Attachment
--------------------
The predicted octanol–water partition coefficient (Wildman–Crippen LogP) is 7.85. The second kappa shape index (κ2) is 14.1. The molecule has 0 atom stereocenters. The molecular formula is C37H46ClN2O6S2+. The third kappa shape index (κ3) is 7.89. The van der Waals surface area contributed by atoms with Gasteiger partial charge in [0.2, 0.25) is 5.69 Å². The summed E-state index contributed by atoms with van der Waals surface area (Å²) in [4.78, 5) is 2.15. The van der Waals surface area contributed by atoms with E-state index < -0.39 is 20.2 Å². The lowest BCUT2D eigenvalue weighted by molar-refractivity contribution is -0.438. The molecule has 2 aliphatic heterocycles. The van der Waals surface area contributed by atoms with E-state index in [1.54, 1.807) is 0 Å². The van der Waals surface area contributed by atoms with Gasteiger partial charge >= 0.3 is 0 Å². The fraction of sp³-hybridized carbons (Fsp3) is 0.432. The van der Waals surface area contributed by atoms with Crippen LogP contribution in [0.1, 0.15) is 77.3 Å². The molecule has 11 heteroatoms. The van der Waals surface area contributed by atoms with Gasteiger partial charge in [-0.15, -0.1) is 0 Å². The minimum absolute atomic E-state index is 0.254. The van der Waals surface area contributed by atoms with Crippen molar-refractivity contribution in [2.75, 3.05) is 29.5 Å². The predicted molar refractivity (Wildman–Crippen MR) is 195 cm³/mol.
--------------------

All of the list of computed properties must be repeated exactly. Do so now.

The predicted octanol–water partition coefficient (Wildman–Crippen LogP) is 7.85. The second kappa shape index (κ2) is 14.1. The molecule has 0 atom stereocenters. The molecular formula is C37H46ClN2O6S2+. The third kappa shape index (κ3) is 7.89. The van der Waals surface area contributed by atoms with Gasteiger partial charge in [0.2, 0.25) is 5.69 Å². The summed E-state index contributed by atoms with van der Waals surface area (Å²) in [4.78, 5) is 2.15. The van der Waals surface area contributed by atoms with E-state index < -0.39 is 20.2 Å². The lowest BCUT2D eigenvalue weighted by molar-refractivity contribution is -0.438. The molecule has 2 aliphatic heterocycles. The van der Waals surface area contributed by atoms with E-state index in [1.54, 1.807) is 0 Å². The van der Waals surface area contributed by atoms with Gasteiger partial charge >= 0.3 is 0 Å². The fraction of sp³-hybridized carbons (Fsp3) is 0.432. The van der Waals surface area contributed by atoms with Crippen LogP contribution in [0.1, 0.15) is 77.3 Å². The molecule has 11 heteroatoms. The van der Waals surface area contributed by atoms with Gasteiger partial charge in [-0.15, -0.1) is 0 Å². The minimum absolute atomic E-state index is 0.254. The van der Waals surface area contributed by atoms with Crippen molar-refractivity contribution in [2.75, 3.05) is 29.5 Å². The predicted molar refractivity (Wildman–Crippen MR) is 195 cm³/mol.